, NEW DELHI, May 26- A passenger express slammed into a stationary freight train in northern India on Monday, killing at least 10 people with others feared trapped in the wreckage, an official told AFP.
The express was travelling to Gorakhpur city in northern Uttar Pradesh state when it collided with the stationary train at a local station, leaving scores of passengers injured, Indian Railways officials said.
Six carriages were derailed in the accident and emergency rescue and medical teams were racing to free those still thought trapped inside and ferry the injured to hospital, they said.
“We are trying to ascertain the exact number of casualties. What we know now is that six bogies of the train derailed following the collision and at least 10 people have died,” the official said in New Delhi, requesting anonymity.
The number of passengers reported killed varied, with local media saying 20 were feared dead, while district magistrate Bharat Lal Rai put the figure at five, but warned the toll could rise.
The Gorakhdham Express travelling from Hisar city to Gorakhpur smashed into the freight train at Chureb station in Khalilabad, 700 kilometres (430 miles) east of New Delhi.
“We are focusing on rescue and relief at the moment. It’s going on in a war footing to ensure minimum casualties,” Indian Railways spokesman Anil Kumar Saxena told AFP.
Television footage showed at least one carriage on top of another mangled one, with windows shattered and locals gathering nearby.
Narendra Modi, who is set to be sworn in as India’s new prime minister later Monday, expressed his sadness at the loss of life.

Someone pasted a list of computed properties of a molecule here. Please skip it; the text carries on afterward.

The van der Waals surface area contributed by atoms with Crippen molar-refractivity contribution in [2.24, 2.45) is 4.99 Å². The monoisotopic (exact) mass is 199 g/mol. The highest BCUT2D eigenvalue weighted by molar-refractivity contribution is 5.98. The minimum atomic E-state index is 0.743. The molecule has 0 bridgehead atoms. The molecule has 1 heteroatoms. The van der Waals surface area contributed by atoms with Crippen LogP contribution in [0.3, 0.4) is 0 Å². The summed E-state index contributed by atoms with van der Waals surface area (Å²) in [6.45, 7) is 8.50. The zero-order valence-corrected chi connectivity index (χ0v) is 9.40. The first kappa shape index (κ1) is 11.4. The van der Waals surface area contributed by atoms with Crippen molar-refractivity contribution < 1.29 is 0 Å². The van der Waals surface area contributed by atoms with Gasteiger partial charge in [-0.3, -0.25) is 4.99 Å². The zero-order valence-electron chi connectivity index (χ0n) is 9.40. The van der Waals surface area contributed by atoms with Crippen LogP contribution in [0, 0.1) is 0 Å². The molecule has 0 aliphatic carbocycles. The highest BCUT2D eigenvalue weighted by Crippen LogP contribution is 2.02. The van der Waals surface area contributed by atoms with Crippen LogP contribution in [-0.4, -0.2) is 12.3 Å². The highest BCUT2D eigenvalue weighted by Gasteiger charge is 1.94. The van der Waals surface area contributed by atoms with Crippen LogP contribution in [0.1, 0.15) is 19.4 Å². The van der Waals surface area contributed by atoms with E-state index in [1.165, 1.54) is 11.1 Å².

“My condolences to families of those who lost their lives in the Gorakhdham express tragedy. Prayers with the injured,” Modi said on his official Twitter account.
“Spoke to the Cabinet Secretary. Asked him to take an overview of the situation & ensure timely assistance to those injured,” he said.
India’s railway network, one of the world’s largest, is still the main form of long-distance travel in the vast country. But the network is poorly funded and deadly accidents are frequent.
In January, fire tore through a train full of sleeping passengers outside Mumbai, killing nine people and forcing survivors to break open doors to escape. Weeks earlier, a fire on board a train in the southeastern state of Andhra Pradesh killed 26 people.
Last August, a high-speed train ploughed into a crowd of Hindu pilgrims as they tried to cross tracks in eastern Bihar state, killing 37.
In 2012, a government report said almost 15,000 people were killed every year on India’s railways, describing the deaths as an annual “massacre” due mainly to poor safety standards.